SpaceX Falcon Heavy Sticks Triple Rocket Landing With First Paid Mission

Eloise Marshall
April 14, 2019

SpaceX plans to refly the Falcon Heavy side boosters from the Arabsat-6A mission on its next Falcon Heavy mission, the U.S. Air Force Space Test Program-2 rideshare mission.

The rocket was launching a satellite into orbit for Saudi Arabian company Arabsat.

The Falcon Heavy had been scheduled to lift off from the Kennedy Space Center on Wednesday but was delayed because of fierce winds in the upper atmosphere.

Built by Lockheed Martin as its largest and most powerful commercial satellite to date, Arabsat-6A will provide high-capacity telecommunications, delivering television, radio, internet, and mobile communications to customers in the Middle East, Africa, and Europe. It was the first time the company had landed all three boosters for Falcon Heavy.

When the Falcon boosters return, the two side boosters descend together, side-by-side - coming back to their own landing zones as if you had been watching the flight on rewind.

The Falcon Heavy is the world's tallest and most powerful rocket in use.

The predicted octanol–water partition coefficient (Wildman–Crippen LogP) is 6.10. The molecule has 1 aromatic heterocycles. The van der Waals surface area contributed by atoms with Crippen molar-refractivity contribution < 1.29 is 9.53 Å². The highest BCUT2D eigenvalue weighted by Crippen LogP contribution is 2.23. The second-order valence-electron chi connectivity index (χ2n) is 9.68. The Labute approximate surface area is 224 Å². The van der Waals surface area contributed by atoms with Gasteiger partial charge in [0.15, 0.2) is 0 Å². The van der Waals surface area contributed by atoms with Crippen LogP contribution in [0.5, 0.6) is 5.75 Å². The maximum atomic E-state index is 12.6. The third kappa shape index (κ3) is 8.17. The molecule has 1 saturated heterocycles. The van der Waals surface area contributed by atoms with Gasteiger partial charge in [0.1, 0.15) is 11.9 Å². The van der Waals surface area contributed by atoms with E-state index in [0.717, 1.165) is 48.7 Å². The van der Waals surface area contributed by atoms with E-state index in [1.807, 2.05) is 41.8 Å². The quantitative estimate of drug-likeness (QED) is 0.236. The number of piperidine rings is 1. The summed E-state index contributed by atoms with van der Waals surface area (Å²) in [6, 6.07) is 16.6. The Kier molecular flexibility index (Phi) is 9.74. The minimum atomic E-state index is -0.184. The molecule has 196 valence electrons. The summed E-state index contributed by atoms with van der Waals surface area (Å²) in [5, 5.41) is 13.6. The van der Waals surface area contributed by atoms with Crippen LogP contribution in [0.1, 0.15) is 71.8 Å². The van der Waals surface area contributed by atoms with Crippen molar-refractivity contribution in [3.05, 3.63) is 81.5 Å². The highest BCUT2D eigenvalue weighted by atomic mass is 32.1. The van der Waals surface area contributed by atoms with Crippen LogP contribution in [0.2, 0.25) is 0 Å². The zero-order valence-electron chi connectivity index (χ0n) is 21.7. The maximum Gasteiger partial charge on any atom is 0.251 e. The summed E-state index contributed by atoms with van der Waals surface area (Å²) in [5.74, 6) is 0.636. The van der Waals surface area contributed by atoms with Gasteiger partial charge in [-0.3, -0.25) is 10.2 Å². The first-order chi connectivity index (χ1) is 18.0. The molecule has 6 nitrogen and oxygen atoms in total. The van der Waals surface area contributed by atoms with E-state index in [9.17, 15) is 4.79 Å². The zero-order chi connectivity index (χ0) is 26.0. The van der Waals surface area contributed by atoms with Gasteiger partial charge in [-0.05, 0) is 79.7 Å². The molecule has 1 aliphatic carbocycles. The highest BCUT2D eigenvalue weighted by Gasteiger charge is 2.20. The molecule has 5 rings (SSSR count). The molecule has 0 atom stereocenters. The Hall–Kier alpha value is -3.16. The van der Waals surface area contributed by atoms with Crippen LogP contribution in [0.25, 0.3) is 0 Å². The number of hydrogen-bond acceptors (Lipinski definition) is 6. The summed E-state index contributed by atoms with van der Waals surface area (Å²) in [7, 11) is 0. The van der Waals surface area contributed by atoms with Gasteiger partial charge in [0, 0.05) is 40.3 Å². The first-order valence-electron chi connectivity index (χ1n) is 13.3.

"The Falcons have landed", Musk said in a tweet that included pictures of all three boosters.

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The rocket is expected to be used primarily for United States military missions, and to launch spy satellites and hefty commercial telecom satellites.

During Falcon Heavy's maiden flight in 2018, its two booster cores made synchronized landings side-by-side in Florida. Featuring three brand new Block 5 boosters, this mission also has the potential to redeem a slight anomaly that caused Falcon Heavy Flight 1's center core to be destroyed during a recovery attempt.

SpaceX's launch livestream will go live approximately 20 minutes before liftoff, now scheduled for no earlier than 8pm ET (00:00 UTC, April 11).

"I don't think we saw really anything in the mission so far-we've got to do the data reviews-that would preclude us from having a crewed mission later this year", Stich said.

When the rocket flew previous year, its two side boosters made synchronized landings on side-by-side ground pads in Florida. The center core landed on a SpaceX drone ship ten minutes and 20 seconds into the mission.

Elon Musk's Tesla roadster launched from the Falcon Heavy rocket in February 2018 with a dummy driver named Starman. That launch was the biggest rocket since the Saturn era ended in the 1970s.

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